I cannot bear my son Hayden leaving for college in 10 days and then again, I cannot wait for him to go. I was reminded of this when we went for his heart check up.
On Friday, Hayden was released from the pediatric cardiology unit at Montefiore Hospital in the Bronx. Dr. Pass guaranteed the heart would last another 80 years. Hayden asked, “90?”
“I can’t guarantee 90.”
Being back in pediatric cardiology sent me in a tailspin, remembering the angst as I stood outside the ER, my son in surgery for his tachycardia, his rapid rate. He had gone under general anesthesia three times to fix this. The last time, June of 2009, Dr. Pass fixed it.
He is fine and we have almost forgotten how far we have come and how we lived through nights in intensive care.
I am proud of how we managed. I did not make too much of it or too little of it. I did not cover him in bubble wrap, hover over him like a hot house flower or put him on meds. (Well, actually he was on medication, a beta blocker, to prevent tachycardia, but only briefly as it seemed to make him groggy.)
Because he had this heart problem, my heart was connected to his. I watched over him, making sure if he did go into tachycardia, on the playground after school, that he would stand on his head and his heart rate would return to normal, often, he reported, with a somersault in his chest, not slowly back to normal, but with a thud.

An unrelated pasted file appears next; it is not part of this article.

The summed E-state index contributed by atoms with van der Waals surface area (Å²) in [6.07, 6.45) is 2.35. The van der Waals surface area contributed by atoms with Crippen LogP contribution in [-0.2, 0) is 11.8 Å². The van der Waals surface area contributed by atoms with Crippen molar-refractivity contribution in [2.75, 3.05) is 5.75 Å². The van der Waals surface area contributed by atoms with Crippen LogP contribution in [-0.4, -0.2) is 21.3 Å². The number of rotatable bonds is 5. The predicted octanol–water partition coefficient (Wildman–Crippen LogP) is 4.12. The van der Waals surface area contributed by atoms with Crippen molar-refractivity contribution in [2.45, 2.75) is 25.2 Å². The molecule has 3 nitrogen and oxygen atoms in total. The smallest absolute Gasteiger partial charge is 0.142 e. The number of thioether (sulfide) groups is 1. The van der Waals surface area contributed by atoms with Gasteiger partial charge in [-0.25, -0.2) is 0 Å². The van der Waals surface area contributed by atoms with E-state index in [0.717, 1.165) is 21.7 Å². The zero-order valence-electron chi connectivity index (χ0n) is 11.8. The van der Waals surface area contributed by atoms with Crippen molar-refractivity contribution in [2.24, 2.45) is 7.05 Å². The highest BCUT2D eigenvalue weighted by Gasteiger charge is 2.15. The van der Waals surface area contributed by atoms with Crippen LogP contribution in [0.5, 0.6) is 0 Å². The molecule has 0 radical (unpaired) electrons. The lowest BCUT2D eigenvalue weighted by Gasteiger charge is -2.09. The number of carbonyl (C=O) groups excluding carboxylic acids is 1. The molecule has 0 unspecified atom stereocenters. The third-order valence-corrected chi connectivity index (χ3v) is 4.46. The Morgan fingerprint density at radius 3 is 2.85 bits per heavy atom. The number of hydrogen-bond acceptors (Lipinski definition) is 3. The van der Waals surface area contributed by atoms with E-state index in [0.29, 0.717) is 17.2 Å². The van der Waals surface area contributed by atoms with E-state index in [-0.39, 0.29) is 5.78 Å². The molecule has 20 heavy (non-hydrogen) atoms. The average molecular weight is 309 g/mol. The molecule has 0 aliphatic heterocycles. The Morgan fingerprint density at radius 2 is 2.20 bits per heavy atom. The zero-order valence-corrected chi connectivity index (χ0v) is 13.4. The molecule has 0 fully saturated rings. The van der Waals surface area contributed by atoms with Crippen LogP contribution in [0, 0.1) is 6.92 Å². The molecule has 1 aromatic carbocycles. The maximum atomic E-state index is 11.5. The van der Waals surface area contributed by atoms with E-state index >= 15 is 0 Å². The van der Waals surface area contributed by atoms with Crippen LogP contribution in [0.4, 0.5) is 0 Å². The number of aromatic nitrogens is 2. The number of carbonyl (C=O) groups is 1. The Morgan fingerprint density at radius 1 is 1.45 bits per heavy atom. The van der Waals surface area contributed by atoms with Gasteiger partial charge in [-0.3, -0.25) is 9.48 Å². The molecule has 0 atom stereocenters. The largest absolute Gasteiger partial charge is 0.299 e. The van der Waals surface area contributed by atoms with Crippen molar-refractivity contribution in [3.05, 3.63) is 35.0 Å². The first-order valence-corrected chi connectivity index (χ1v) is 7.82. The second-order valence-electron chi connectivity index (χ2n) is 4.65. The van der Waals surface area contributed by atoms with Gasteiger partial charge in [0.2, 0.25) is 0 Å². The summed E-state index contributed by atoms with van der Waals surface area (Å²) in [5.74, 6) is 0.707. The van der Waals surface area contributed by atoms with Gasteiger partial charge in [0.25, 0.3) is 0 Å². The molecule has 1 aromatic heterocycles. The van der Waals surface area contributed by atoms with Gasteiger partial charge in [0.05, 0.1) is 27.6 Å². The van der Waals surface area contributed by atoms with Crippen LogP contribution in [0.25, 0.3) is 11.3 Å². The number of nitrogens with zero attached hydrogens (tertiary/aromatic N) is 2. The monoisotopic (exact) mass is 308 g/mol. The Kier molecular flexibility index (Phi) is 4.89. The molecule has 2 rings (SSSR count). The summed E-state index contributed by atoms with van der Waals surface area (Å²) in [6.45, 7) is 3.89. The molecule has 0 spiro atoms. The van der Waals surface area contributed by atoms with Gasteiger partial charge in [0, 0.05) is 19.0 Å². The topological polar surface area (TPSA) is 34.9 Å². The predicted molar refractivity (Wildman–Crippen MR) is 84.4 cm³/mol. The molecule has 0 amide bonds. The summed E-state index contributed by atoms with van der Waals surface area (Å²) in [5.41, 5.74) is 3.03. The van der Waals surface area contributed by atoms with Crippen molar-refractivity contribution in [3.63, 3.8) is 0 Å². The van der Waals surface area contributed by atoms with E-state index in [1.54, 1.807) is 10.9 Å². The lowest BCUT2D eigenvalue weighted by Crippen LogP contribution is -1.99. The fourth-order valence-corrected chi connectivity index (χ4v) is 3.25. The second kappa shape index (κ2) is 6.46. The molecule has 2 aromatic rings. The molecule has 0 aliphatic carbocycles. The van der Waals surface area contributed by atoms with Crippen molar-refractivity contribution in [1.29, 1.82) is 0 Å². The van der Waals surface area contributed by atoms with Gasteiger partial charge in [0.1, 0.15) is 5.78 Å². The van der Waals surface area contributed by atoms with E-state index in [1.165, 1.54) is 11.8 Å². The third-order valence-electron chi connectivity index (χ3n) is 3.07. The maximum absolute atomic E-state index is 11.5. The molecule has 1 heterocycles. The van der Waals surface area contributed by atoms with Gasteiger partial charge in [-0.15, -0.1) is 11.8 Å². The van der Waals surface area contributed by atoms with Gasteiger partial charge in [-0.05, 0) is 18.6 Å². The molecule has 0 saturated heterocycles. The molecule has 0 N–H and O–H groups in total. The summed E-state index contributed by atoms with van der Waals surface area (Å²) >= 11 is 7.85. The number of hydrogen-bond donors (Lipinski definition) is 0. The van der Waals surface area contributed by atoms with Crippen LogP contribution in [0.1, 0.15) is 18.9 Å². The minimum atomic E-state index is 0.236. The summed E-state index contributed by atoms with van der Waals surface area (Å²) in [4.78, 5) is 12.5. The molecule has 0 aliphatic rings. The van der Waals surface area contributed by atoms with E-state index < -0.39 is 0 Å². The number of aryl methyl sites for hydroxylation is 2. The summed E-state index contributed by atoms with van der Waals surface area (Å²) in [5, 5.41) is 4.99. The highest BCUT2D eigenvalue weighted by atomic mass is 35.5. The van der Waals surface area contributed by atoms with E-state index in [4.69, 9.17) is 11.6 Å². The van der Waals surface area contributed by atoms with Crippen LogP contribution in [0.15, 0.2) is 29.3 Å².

On Friday, I told my boy/my 18-year-old man, “You were brave, never complained. You never asked, ‘Why me?’ You got through it. I am proud of you.”
And I got through it, too, with the buoyancy of my daughters to help. Because when you have one sick child, there is nothing like the life raft of two healthy daughters to carry you home.
Maybe in some ways, the girls were sidelined by his heart challenges and, yes, his charisma. This, more than anything, is why I am looking forward to my son going off to college. Because my Catherine and Charlotte deserve the limelight too. My 15-year-old daughters are separate and complete universes. They have been referred to as “the girlies” or “the twins.” They are their own people.
They are ready for their closeups. Their healthy hearts, too, are worth celebrating.
Be grateful for the healthy heart.